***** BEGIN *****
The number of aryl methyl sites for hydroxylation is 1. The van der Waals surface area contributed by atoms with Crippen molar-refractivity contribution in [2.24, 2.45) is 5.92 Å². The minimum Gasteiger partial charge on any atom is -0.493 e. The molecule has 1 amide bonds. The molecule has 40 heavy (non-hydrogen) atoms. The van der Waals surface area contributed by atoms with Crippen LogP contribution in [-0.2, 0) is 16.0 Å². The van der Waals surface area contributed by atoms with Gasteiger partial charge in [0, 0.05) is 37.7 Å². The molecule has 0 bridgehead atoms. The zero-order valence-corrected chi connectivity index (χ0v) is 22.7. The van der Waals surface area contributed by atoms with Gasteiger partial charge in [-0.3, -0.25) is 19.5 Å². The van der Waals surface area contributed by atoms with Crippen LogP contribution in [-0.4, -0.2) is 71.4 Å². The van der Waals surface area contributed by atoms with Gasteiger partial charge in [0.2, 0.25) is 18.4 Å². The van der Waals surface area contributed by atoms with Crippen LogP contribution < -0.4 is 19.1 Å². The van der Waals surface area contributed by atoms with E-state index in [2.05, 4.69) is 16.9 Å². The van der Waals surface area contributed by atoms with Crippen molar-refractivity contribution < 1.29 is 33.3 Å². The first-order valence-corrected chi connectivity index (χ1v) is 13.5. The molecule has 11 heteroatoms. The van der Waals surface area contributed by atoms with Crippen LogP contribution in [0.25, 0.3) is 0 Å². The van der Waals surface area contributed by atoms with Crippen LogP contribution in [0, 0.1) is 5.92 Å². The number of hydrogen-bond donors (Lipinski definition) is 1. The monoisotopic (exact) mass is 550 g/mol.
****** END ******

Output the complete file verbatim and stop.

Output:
The number of aryl methyl sites for hydroxylation is 1. The van der Waals surface area contributed by atoms with Crippen molar-refractivity contribution in [2.24, 2.45) is 5.92 Å². The minimum Gasteiger partial charge on any atom is -0.493 e. The molecule has 1 amide bonds. The molecule has 40 heavy (non-hydrogen) atoms. The van der Waals surface area contributed by atoms with Crippen LogP contribution in [-0.2, 0) is 16.0 Å². The van der Waals surface area contributed by atoms with Gasteiger partial charge in [0, 0.05) is 37.7 Å². The molecule has 0 bridgehead atoms. The zero-order valence-corrected chi connectivity index (χ0v) is 22.7. The van der Waals surface area contributed by atoms with Gasteiger partial charge in [-0.3, -0.25) is 19.5 Å². The van der Waals surface area contributed by atoms with Crippen LogP contribution in [-0.4, -0.2) is 71.4 Å². The van der Waals surface area contributed by atoms with Gasteiger partial charge in [0.2, 0.25) is 18.4 Å². The van der Waals surface area contributed by atoms with Crippen LogP contribution < -0.4 is 19.1 Å². The van der Waals surface area contributed by atoms with E-state index in [2.05, 4.69) is 16.9 Å². The van der Waals surface area contributed by atoms with Crippen molar-refractivity contribution < 1.29 is 33.3 Å². The first-order valence-corrected chi connectivity index (χ1v) is 13.5. The molecule has 11 heteroatoms. The van der Waals surface area contributed by atoms with Crippen LogP contribution in [0.25, 0.3) is 0 Å². The van der Waals surface area contributed by atoms with Crippen LogP contribution in [0, 0.1) is 5.92 Å². The number of hydrogen-bond donors (Lipinski definition) is 1. The monoisotopic (exact) mass is 550 g/mol.